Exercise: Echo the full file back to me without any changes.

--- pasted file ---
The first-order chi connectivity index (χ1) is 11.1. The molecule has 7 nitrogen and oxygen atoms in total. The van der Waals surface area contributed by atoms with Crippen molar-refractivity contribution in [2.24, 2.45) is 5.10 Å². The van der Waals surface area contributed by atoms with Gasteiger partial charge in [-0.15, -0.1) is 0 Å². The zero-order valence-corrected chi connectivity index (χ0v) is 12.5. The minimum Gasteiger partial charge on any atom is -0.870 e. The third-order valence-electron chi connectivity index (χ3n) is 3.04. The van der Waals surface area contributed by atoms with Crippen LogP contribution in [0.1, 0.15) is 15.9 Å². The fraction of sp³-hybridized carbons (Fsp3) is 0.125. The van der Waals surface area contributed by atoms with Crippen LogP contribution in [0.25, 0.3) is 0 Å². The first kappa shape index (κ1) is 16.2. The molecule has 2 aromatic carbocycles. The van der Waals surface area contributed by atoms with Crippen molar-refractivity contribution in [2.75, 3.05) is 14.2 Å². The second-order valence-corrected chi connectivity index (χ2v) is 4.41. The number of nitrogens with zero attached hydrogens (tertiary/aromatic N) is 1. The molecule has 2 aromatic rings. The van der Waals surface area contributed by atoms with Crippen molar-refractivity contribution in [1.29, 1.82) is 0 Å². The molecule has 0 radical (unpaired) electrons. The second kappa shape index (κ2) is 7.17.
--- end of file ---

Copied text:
The first-order chi connectivity index (χ1) is 11.1. The molecule has 7 nitrogen and oxygen atoms in total. The van der Waals surface area contributed by atoms with Crippen molar-refractivity contribution in [2.24, 2.45) is 5.10 Å². The van der Waals surface area contributed by atoms with Gasteiger partial charge in [-0.15, -0.1) is 0 Å². The zero-order valence-corrected chi connectivity index (χ0v) is 12.5. The minimum Gasteiger partial charge on any atom is -0.870 e. The third-order valence-electron chi connectivity index (χ3n) is 3.04. The van der Waals surface area contributed by atoms with Crippen LogP contribution in [0.1, 0.15) is 15.9 Å². The fraction of sp³-hybridized carbons (Fsp3) is 0.125. The van der Waals surface area contributed by atoms with Crippen LogP contribution in [0.25, 0.3) is 0 Å². The first kappa shape index (κ1) is 16.2. The molecule has 2 aromatic carbocycles. The van der Waals surface area contributed by atoms with Crippen molar-refractivity contribution in [2.75, 3.05) is 14.2 Å². The second-order valence-corrected chi connectivity index (χ2v) is 4.41. The number of nitrogens with zero attached hydrogens (tertiary/aromatic N) is 1. The molecule has 2 aromatic rings. The van der Waals surface area contributed by atoms with Crippen molar-refractivity contribution in [1.29, 1.82) is 0 Å². The molecule has 0 radical (unpaired) electrons. The second kappa shape index (κ2) is 7.17.